Burying nationalisation

2012-02-09 06:57

Johannesburg  -  A study submitted to the ANC to reform its vital mining sector proposes a 50% tax on profits and rejects nationalisation as an “unmitigated disaster”.

Although it delivers a hammer blow to calls for nationalisation by radical elements in the ANC, mining houses will be wary of the tax proposals as they grapple with steeply rising labour, power and safety costs in the world’s largest platinum producer.

South Africa has a poor track record of translating its vast mineral wealth into broader prosperity and the government is under pressure to create badly-needed jobs in the industry without scaring off the investment it needs.

“Under the current fiscal regime our nation is clearly not getting a fair share of the resource rents generated from its mineral assets,” an official summary of the 600-page study obtained by Reuters said.

“A Resource Rent Tax (RRT) of 50% must be imposed on all mining. It will trigger after a normal return on investments has been achieved, thus not impacting on marginal or low grade deposits.”

The study defines a resource rent as “the difference between the price at which a resource can be sold and its extraction costs” - in other words, profit.

R1 trillion price tag

As expected, the study, which was compiled after research trips to 13 countries ranging from Chile to Australia to Venezuela, flatly rejects nationalisation, mainly on cost grounds.

It put a R1 trillion price tag - almost as much as South Africa’s annual budget - on acquiring all listed and non-listed mining companies in the country.

An asset grab without compensation against an industry that accounts for 6-8% of South African GDP would be even worse, the report concludes.

“Nationalisation without compensation ... would result in a near collapse of foreign investment and access to finance. This route would clearly be an unmitigated economic disaster for our country and our people,” it says.

The document says new taxes raised, which it estimated at R40bn at current prices, should be ploughed into a sovereign wealth fund that could be used to temper appreciation of the rand during commodity booms.

Once the resource rent tax is imposed, mineral royalty rates should be cut to one percent from the current sliding scale system, which caps royalties at 7%.

Tax havens

The study also proposes a clampdown on the use of tax havens by foreign mining investors - a practice that activists say bleeds capital from poor countries, especially those that rely heavily on mining.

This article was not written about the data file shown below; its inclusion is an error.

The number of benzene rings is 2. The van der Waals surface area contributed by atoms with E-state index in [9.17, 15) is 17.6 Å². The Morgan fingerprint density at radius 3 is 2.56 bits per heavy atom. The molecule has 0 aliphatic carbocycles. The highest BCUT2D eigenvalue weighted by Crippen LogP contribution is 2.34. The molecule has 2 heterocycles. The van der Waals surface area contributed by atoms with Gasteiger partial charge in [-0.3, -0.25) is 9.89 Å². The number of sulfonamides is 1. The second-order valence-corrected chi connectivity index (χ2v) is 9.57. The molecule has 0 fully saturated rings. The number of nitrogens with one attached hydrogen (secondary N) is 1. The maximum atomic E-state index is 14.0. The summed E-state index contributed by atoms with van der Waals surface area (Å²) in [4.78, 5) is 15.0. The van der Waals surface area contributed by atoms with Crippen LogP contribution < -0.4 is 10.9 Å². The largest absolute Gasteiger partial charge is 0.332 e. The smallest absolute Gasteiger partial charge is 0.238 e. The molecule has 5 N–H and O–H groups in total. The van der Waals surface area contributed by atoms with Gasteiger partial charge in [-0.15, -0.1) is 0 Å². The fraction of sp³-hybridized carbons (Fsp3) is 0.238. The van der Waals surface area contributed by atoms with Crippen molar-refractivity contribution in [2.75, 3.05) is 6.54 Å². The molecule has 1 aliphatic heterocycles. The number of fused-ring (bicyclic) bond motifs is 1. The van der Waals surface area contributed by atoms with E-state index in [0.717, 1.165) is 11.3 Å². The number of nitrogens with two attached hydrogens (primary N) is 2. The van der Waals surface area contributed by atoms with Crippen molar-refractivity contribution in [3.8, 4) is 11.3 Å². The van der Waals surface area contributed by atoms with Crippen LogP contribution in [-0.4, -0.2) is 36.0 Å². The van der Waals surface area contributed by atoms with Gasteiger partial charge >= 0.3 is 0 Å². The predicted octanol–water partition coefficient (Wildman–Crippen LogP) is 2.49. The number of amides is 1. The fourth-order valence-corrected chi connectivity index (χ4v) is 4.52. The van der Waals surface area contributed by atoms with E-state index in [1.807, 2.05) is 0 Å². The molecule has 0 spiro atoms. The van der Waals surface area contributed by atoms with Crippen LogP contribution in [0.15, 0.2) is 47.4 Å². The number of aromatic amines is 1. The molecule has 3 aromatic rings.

“Many international mining companies invest in Africa via a subsidiary registered in a ’tax haven’,” it says.

“To encourage direct investment from their primary listing country, we should introduce a mineral foreign shareholding withholding tax: if the foreign mining company is held in a ’tax haven’, then rate should be 30% and if not, the normal rate of 10% should apply,” it says.

The study deals a potentially fatal blow on the push for mine nationalisation, which had already lost political momentum due to ANC disciplinary charges against its biggest advocate, Youth League leader Julius Malema.

Malema was found guilty of sowing discord in the party by an internal tribunal in November and was sentenced to a five-year suspension. 

Below are details of some of the key proposals in the study:


A resource rent tax (RRT) of 50% should kick in once an investor has made a “reasonable return.” It should therefore not hit marginal or low-grade deposits.

“Resource rent” is defined as “surplus value” or “the difference between the price at which a resource can be sold and its extraction costs, including normal returns.”


In light of the resource rent tax, mineral royalties should be reduced to 1% of revenue, provided the government is compensated equally through income from the tax.

The current mineral royalties system operates a sliding scale, with levies capped at a maximum of 7%


A “super ministry” should be set up to oversee the sector, as well as the development of other, related parts of the economy, including mining services and downstream industries such as ore processing and smelting.

The new entity would be made up of units from the Departments of Trade and Industry, Mineral Resources, Energy, Public Enterprises, Economic Development and Science and Technology.


If a foreign mining company is registered in a tax haven, a mineral foreign shareholding withholding tax of 30% percent should be introduced. Otherwise the normal rate of 10% should apply.


A state-owned miner should be created to develop minerals deemed “strategic.” It should supply them for the domestic market at competitive prices.


Minerals used for manufacturing, power production, agriculture and infrastructure should be declared strategic and supplied to the economy at prices allowing for a reasonable return or at export parity.


A body should be established to audit existing rights and to regulate the granting and administration of future rights. The commission would also be responsible for deciding which minerals are strategic.


A putative carbon tax would be extremely damaging and should be put on hold. The tax could be reconfigured by having a higher resource rent tax than the proposed 50% linked to carbon emissions.


A sovereign wealth fund could be set up to invest in long-term projects that will ensure economic prosperity beyond the depletion of mineral resources. The fund could be funded through income from the resource rent tax.